It has been documented that Enterobacter asburiae can cause a variety of diseases in humans [5]. It is however, generally an opportunistic pathogen and does not pose a significant threat to humans [5]. Common conditions include necrotizing fasciitis, a condition that causes death of certain tissues, and can also cause infections in open wounds [5]. A joint study done by doctors at the Department of Orthopedics and the Trauma Services Center in Ohio revealed that E. asburiae, in combination with another bacterial species, A. hydrophila, cause these open wound infections. Symptoms of infection usually include unusually high fevers, chills, nausea, a general feeling of being weak, and pain in the infected area due to the necrotizing skin. If open wounds are infected, the area around it can start to release pus. In most cases, it can be subsided via treatment with antibiotics [5]. E. asburiae is generally an opportunistic pathogen and does not pose a significant threat to humans [5].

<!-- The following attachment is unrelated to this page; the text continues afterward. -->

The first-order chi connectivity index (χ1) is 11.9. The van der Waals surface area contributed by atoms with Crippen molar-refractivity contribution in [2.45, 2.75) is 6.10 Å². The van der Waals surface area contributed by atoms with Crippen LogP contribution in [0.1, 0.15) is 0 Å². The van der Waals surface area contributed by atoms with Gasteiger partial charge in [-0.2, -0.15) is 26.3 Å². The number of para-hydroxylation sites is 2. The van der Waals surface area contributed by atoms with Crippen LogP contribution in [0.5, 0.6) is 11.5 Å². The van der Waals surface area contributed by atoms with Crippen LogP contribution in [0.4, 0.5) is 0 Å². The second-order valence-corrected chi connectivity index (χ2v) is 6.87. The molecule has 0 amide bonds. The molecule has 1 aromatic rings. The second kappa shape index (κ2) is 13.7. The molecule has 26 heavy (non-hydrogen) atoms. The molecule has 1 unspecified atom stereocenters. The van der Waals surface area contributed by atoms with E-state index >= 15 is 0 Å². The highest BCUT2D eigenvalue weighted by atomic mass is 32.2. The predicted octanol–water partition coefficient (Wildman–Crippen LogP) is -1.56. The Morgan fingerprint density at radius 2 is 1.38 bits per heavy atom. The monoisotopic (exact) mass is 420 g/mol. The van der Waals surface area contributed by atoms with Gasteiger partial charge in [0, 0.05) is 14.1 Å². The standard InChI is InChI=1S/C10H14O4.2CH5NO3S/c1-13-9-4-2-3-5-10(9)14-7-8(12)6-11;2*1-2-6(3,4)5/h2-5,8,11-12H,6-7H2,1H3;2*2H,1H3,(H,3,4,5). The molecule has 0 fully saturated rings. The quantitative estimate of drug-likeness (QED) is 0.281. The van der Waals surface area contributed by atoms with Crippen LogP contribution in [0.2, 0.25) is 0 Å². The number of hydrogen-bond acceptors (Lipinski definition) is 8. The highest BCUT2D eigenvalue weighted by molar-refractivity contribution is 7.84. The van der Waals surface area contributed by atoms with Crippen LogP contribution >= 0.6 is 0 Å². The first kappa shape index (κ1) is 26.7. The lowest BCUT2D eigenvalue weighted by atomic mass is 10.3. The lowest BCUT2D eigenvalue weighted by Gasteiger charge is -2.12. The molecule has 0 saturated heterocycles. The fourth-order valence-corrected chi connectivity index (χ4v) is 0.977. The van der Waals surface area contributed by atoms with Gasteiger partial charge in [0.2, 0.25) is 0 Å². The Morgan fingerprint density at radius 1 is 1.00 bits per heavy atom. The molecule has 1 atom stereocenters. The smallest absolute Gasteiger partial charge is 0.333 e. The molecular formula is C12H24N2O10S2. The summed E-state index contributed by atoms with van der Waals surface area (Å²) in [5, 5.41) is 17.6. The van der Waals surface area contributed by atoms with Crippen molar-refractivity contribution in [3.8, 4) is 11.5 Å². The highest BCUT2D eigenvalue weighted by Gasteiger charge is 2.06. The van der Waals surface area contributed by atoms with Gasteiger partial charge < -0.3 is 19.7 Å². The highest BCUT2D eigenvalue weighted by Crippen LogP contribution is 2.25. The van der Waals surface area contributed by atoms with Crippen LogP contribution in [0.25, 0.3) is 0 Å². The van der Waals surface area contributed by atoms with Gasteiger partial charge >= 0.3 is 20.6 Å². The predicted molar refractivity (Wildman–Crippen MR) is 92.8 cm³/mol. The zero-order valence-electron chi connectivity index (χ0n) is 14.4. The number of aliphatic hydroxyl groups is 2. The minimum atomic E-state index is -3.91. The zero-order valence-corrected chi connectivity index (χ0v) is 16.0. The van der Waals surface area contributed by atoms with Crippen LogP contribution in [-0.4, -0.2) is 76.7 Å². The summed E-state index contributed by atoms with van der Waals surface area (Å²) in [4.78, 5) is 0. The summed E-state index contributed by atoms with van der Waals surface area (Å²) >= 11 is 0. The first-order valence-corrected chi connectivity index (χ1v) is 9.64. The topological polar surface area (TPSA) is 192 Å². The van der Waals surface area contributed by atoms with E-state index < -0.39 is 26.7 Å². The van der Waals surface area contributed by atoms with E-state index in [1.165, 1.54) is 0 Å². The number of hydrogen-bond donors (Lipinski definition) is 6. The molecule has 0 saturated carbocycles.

Applications

Enterobacter asburiae has a wide range of applications, from aiding in plant growth to degrading polyethylene. One way in which Enterobacter asburiae is able to protect plant growth is by plant disease suppression. With the introduction of lipopolysaccharides from the bacteria it has been demonstrated that the activity of early-disease fighting enzymes is substantially increased [3]. Along with that, plants introduced to the lipopolysaccharides of the RS83 strain of this bacteria exhibited 90 percent less disease than plants with no exposure [3]. Future use of this bacteria in agricultural techniques may prevent crop rotting.